Our son, Luke, was about as “late a bloomer” as anyone can get. Soon after he got his driver’s license, he rushed in our house, locked the door and said that someone had followed him home (from Santa Margarita to rural Templeton!) Soon, a police officer appeared, said that someone had reported an under-aged driver and asked to see Luke’s driver’s license. Luke was pulled over more than once because officers suspected he was an under-aged driver. The first Easter after he got his license, we were helping with set up for the Easter Service at the Asistencia. Su handed Luke her car keys and told him to go to her barn for some bales of hay. He came up to me with his eyes as big as saucers and asked me what to do. He was used to people assuming he shouldn’t be driving, not handing him keys.
I said, “Drive carefully.” Su’s request and trust was very affirming to Luke.

Your children, too, will develop relationships with adults in our congregation. It is a great gift for parents to know that people who share a love for the Lord will speak into their children’s lives. It is a great gift for children to have adults to turn to when they have questions or need advice. It is also very affirming for our children to be recognized as old enough to take on responsibility. Helping in Sunday school, serving at the Thanksgiving dinner, working at the Santa Margarita Clean Up Day, running a booth at the Country Carnival, helping at Creation Care Camp and serving at Camp Good News are all opportunities for our children and youth to serve as they become mature enough to do so.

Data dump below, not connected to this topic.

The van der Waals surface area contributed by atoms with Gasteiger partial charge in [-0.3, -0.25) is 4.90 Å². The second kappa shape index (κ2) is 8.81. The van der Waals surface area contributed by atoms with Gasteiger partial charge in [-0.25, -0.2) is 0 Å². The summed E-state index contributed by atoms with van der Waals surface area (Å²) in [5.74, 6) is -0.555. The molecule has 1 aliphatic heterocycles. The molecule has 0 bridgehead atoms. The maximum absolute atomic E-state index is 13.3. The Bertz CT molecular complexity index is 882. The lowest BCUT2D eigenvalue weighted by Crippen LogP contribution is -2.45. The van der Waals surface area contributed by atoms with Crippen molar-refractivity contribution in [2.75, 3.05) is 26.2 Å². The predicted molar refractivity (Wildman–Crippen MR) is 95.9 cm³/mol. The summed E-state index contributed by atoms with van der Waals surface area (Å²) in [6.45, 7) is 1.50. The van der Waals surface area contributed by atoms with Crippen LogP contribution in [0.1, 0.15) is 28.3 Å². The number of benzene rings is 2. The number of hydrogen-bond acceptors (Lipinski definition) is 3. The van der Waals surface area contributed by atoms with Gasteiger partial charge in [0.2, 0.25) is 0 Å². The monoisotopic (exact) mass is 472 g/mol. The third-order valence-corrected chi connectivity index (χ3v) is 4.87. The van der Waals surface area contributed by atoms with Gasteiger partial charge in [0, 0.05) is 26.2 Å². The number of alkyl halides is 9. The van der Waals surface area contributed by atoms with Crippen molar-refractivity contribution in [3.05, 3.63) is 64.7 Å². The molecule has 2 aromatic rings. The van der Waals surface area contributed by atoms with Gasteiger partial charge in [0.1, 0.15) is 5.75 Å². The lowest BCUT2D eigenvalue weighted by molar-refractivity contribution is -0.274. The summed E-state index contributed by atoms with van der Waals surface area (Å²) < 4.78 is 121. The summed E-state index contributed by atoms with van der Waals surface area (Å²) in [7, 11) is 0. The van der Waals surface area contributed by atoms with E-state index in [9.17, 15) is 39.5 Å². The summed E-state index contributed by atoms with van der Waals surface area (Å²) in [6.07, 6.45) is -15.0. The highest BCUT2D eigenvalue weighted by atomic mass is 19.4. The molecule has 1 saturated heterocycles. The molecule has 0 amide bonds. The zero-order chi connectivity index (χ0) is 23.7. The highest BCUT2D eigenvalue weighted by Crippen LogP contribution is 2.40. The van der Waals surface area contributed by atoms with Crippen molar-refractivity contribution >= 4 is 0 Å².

Second, it helps all of us mature as believers.
When our children sit with us in church, they learn the forms of worship. They learn when to stand and when to sit. They learn to hold their hands out for the benediction. They learn how we take communion.

When our children sit with us in church, they learn how to worship. It is amazing how quickly children learn hymns, praise songs, the doxology, the Lord’s Prayer and even the Scriptures we hear for communion and the benediction. They learn that worship is different than other kinds of singing. When we worship together, there is a special reverence and joy.

When our children sit with us in church, we learn to extend grace. Children are children. They will have wriggles. They will forget they are inside and make comments with outside voices. They will have days when they are out of sorts. It’s okay. We will support their parents and praise God that we are His people. Through these precious children, Santa Margarita and many other places all over the world – wherever He sends our kids – will hear the gospel preached and see the gospel lived out.